Insulin sensitivity, antioxidants, and memory function in aging

Insulin resistance has been associated with dysfunction of mitochondria. Iwabu et al have an article showing that this may be transduced at the molecular level by the adiponectin receptor 1 (AdipoR1). From the abstract:

Suppression of AdipoR1 also resulted in decreased PGC-1α expression and deacetylation, decreased mitochondrial content and enzymes, decreased oxidative type I myofibres, and decreased oxidative stress-detoxifying enzymes in skeletal muscle, which were associated with insulin resistance and decreased exercise endurance. Decreased levels of adiponectin and AdipoR1 in obesity may have causal roles in mitochondrial dysfunction and insulin resistance seen in diabetes.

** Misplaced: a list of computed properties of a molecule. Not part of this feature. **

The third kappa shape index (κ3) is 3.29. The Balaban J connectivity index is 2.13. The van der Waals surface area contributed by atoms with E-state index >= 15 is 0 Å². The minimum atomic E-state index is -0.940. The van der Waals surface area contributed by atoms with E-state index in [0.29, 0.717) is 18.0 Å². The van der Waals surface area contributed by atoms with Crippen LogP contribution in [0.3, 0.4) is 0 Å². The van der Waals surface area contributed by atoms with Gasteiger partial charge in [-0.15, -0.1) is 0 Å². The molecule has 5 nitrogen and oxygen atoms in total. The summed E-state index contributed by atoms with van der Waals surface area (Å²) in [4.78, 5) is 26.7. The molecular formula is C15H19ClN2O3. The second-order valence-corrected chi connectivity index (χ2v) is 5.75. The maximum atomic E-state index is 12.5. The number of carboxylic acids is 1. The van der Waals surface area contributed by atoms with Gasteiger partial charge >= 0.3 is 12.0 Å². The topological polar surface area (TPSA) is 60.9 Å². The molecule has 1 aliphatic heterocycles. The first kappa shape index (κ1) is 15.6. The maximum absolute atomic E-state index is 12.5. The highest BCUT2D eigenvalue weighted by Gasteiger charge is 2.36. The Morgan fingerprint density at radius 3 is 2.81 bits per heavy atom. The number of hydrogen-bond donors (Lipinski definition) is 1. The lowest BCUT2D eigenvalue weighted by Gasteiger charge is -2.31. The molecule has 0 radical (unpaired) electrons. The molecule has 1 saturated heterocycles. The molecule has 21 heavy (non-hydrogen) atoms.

This short essay explains the age-dependent differences in cognitive changes following caloric restriction via insulin sensitivity. People age 50 +  have benefits in recall (~ 30% more words remembered after 30 mins) following CR while people ages 25 – 45 see no significant benefits. This makes sense if CR improves insulin sensitivity, leading to increased protection from oxidative stress (more evidence for which Iwabu et al provide above), leading to less neural damage (antioxidants have much increased neuroprotective effects in older cohorts), leading to improved memory.

Reference

Iwabu M, et al. 2010 Adiponectin and AdipoR1 regulate PGC-1α  and mitochondria by Ca2+ and AMPK/SIRT1. doi:10.1038/nature08991